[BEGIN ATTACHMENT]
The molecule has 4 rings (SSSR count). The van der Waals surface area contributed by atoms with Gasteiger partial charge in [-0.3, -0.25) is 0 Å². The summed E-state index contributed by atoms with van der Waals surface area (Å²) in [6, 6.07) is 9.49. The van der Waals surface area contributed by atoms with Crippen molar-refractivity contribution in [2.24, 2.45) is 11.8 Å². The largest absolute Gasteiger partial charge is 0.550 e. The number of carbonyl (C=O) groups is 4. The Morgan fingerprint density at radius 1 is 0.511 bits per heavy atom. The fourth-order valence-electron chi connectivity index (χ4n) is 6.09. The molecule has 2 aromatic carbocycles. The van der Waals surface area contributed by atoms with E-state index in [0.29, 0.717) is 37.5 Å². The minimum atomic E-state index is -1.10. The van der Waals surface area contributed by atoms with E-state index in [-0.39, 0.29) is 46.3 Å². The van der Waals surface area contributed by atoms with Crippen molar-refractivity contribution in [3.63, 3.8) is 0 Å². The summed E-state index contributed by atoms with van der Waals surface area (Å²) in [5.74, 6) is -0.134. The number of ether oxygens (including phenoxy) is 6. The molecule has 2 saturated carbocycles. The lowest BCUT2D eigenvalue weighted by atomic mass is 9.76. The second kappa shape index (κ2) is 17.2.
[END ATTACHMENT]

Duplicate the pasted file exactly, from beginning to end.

The molecule has 4 rings (SSSR count). The van der Waals surface area contributed by atoms with Gasteiger partial charge in [-0.3, -0.25) is 0 Å². The summed E-state index contributed by atoms with van der Waals surface area (Å²) in [6, 6.07) is 9.49. The van der Waals surface area contributed by atoms with Crippen molar-refractivity contribution in [2.24, 2.45) is 11.8 Å². The largest absolute Gasteiger partial charge is 0.550 e. The number of carbonyl (C=O) groups is 4. The Morgan fingerprint density at radius 1 is 0.511 bits per heavy atom. The fourth-order valence-electron chi connectivity index (χ4n) is 6.09. The molecule has 2 aromatic carbocycles. The van der Waals surface area contributed by atoms with E-state index in [0.29, 0.717) is 37.5 Å². The minimum atomic E-state index is -1.10. The van der Waals surface area contributed by atoms with E-state index in [-0.39, 0.29) is 46.3 Å². The van der Waals surface area contributed by atoms with Crippen molar-refractivity contribution in [3.63, 3.8) is 0 Å². The summed E-state index contributed by atoms with van der Waals surface area (Å²) in [5.74, 6) is -0.134. The number of ether oxygens (including phenoxy) is 6. The molecule has 2 saturated carbocycles. The lowest BCUT2D eigenvalue weighted by atomic mass is 9.76. The second kappa shape index (κ2) is 17.2.